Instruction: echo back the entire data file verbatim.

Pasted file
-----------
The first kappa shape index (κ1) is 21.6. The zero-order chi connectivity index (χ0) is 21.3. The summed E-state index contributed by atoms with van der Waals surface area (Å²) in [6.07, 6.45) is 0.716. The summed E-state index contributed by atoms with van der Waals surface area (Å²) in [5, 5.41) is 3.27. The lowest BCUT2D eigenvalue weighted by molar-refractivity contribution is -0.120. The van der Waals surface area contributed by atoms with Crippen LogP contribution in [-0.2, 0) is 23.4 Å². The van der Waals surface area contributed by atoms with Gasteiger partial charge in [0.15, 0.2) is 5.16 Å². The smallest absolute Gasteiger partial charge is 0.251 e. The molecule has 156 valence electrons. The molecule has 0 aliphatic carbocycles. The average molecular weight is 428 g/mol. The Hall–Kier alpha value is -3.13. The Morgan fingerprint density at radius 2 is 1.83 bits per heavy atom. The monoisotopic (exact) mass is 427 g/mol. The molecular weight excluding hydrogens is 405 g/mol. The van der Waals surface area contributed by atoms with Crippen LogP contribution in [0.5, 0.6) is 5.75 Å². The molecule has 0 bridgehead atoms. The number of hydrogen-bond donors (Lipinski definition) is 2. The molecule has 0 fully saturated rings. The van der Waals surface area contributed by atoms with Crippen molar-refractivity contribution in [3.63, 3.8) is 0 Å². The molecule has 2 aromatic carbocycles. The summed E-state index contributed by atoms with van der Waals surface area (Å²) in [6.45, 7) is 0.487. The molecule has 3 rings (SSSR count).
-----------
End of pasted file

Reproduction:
The first kappa shape index (κ1) is 21.6. The zero-order chi connectivity index (χ0) is 21.3. The summed E-state index contributed by atoms with van der Waals surface area (Å²) in [6.07, 6.45) is 0.716. The summed E-state index contributed by atoms with van der Waals surface area (Å²) in [5, 5.41) is 3.27. The lowest BCUT2D eigenvalue weighted by molar-refractivity contribution is -0.120. The van der Waals surface area contributed by atoms with Crippen LogP contribution in [-0.2, 0) is 23.4 Å². The van der Waals surface area contributed by atoms with Gasteiger partial charge in [0.15, 0.2) is 5.16 Å². The smallest absolute Gasteiger partial charge is 0.251 e. The molecule has 156 valence electrons. The molecule has 0 aliphatic carbocycles. The average molecular weight is 428 g/mol. The Hall–Kier alpha value is -3.13. The Morgan fingerprint density at radius 2 is 1.83 bits per heavy atom. The monoisotopic (exact) mass is 427 g/mol. The molecular weight excluding hydrogens is 405 g/mol. The van der Waals surface area contributed by atoms with Crippen LogP contribution in [0.5, 0.6) is 5.75 Å². The molecule has 0 bridgehead atoms. The number of hydrogen-bond donors (Lipinski definition) is 2. The molecule has 0 fully saturated rings. The van der Waals surface area contributed by atoms with Crippen molar-refractivity contribution in [3.63, 3.8) is 0 Å². The molecule has 2 aromatic carbocycles. The summed E-state index contributed by atoms with van der Waals surface area (Å²) in [6.45, 7) is 0.487. The molecule has 3 rings (SSSR count).